The gtype Reference Manual

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The gtype Reference Manual

This is the gtype Reference Manual, version 0.1, generated automatically by Declt version 3.0 "Montgomery Scott" on Wed Mar 25 18:12:15 2020 GMT+0.


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1 Introduction


* GTYPE [[https://travis-ci.org/numcl/gtype][https://travis-ci.org/numcl/gtype.svg?branch=master]]

This library is part of NUMCL.
It provides Julia-like runtime parametric type correctness in CL, based
on CLtL2 extensions.
*The main target of this library is the runtime correctness*, but it also adds the equivalent
type declarations (statically checked by SBCL).
It supports both SBCL and CCL, but CCL would not enjoy the the speed gain.

#+begin_src lisp
(defun fn (a b)
  (declare (gtype (array ?t 1) a))
  (declare (gtype ?t b))
  (resolve
   ...
   (values (length a) b ?t)))

(fn (make-array 5 :element-type 'single-float) 0.0) ; -> 5, 0.0, 'single-float

(fn (make-array 5 :element-type 'fixnum)       0  ) ; -> 5, 0,   'fixnum

(fn (make-array 5 :element-type 'single-float) 0  ) ;; error -- type unification fails
(fn (make-array 5 :element-type 'fixnum)       0.0) ;; error -- type unification fails

;; now the real fun starts here...

(defun gemm (a b c)
  (resolve
    (declare (gtype (array ?t (?n1 ?n2)) a)
             (gtype (array ?t (?n2 ?n3)) b)
             (gtype (array ?t (?n1 ?n3)) c))
    (dotimes (i ?n1)
      (dotimes (j ?n2)
        (dotimes (k ?n3)
          (setf (aref c i k) (* (aref a i j) (aref b j k))))))))

(let ((c (make-array '(2 2) :initial-element 0)))
  (gemm #2A((0 1) (2 3))
        #2A((0 1) (2 3))
        c)
  (print c))

;; -> #2A((2 3) (6 9)) 

;; see example.lisp for more usage.
#+end_src

It does not modify/overwrite the =defun= macro or other special operators and
naturally blends into the existing common lisp code.  The only requirement is to
use =gtype= declarations instead of =type= declarations, and the use of
=resolve= macro which enforces the type consistency.
There is also =resolving= macro, which is just an alias.

** What it is not

Convenient optimization based on the type is not the purpose of this library. For that purpose,
combine this library with [[../../../specialized-function/][specialized-function]] (to be published).

Defining a algebraic type system is not the purpose of this library. For that purpose,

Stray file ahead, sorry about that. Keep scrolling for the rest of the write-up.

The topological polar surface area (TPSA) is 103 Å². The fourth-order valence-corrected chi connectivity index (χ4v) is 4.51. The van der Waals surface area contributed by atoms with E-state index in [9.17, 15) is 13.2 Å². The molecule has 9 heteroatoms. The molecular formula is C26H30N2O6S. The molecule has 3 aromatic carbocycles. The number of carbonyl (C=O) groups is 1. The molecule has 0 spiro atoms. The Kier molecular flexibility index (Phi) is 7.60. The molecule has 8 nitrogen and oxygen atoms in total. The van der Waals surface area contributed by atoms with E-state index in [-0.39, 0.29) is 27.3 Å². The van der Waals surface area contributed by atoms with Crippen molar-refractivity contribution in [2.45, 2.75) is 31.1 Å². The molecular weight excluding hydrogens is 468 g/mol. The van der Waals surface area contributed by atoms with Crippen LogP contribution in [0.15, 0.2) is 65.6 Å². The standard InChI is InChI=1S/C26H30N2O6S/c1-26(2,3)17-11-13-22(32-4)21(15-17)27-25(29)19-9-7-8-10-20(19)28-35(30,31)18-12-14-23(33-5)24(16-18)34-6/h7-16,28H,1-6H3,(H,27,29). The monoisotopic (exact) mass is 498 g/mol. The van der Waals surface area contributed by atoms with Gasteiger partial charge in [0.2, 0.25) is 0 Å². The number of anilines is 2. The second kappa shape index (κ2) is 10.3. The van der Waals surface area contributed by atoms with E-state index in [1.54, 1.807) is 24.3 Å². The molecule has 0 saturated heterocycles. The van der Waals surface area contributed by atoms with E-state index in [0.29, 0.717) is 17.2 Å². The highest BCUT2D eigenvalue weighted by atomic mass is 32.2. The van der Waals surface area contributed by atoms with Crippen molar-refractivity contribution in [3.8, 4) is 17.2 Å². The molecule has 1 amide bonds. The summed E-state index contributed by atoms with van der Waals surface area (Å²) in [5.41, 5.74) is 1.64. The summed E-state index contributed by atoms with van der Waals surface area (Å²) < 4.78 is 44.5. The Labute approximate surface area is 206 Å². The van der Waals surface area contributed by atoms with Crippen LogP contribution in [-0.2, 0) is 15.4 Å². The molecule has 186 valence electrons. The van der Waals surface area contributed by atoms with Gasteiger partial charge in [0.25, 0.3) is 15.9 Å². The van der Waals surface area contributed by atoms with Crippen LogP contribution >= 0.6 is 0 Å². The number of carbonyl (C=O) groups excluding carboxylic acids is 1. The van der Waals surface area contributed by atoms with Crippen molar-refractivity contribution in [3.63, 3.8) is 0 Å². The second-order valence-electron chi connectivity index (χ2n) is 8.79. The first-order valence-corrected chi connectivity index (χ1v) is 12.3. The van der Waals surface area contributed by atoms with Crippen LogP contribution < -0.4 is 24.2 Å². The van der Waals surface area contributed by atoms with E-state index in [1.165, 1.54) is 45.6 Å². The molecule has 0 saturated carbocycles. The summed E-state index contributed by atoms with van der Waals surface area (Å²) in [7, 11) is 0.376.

see [[http://quickdocs.org/cl-algebraic-data-type/][cl-algebraic-data-type]].

Currently this library does not have any instrument for defining a parametric structure.
For that purpose, see [[https://github.com/cosmos72/cl-parametric-types][cl-parametric-type]] at the moment. (but borrowing the idea is planned.)

** Details

=gtype= declarations also add its simplified versions as the standard =type=
declarations via =define-declaration=. Type variables such as =?t= are
automatically converted into =*=.

However, currently no Common Lisp implementations
respect the additional declarations added by =define-declaration=.
Should they do so, it will compile to the same
efficient code as those with the =type= declarations.
CLtL2 [[https://www.cs.cmu.edu/Groups/AI/html/cltl/clm/node102.html][specifically mentions]] that the consequences are undefined
when the secondary value of =define-declaration= contains any standard declaration specifier, like =type=.
Maintainers of Lisp implementations (e.g. SBCL maintainers) could interpret it as a freedom of choice.
We also ultimately hope lisp implementations to propagate this =gtype= information
outside the function boundary, allowing Lisp to have a proper parametric compile-time checking.

Even though the outer =gtype= declarations fail to make the compiler recognize the equivalent =type= declarations,
the ones *inside* the =resolving= macro are converted to the =type= declarations.
Also, the outer =gtype= declaration is inherited and recognized by the inner =resolve= macro.
In the example below, the =gtype= of =C= is matched against the =gtype= of =A= and =B=.

#+begin_src lisp
(defun fn6 (a b fn)
  (resolving
    (declare (gtype (array ?t ?d) a))
    (declare (gtype (array ?t ?d) b))
    (print (list :first ?t ?d))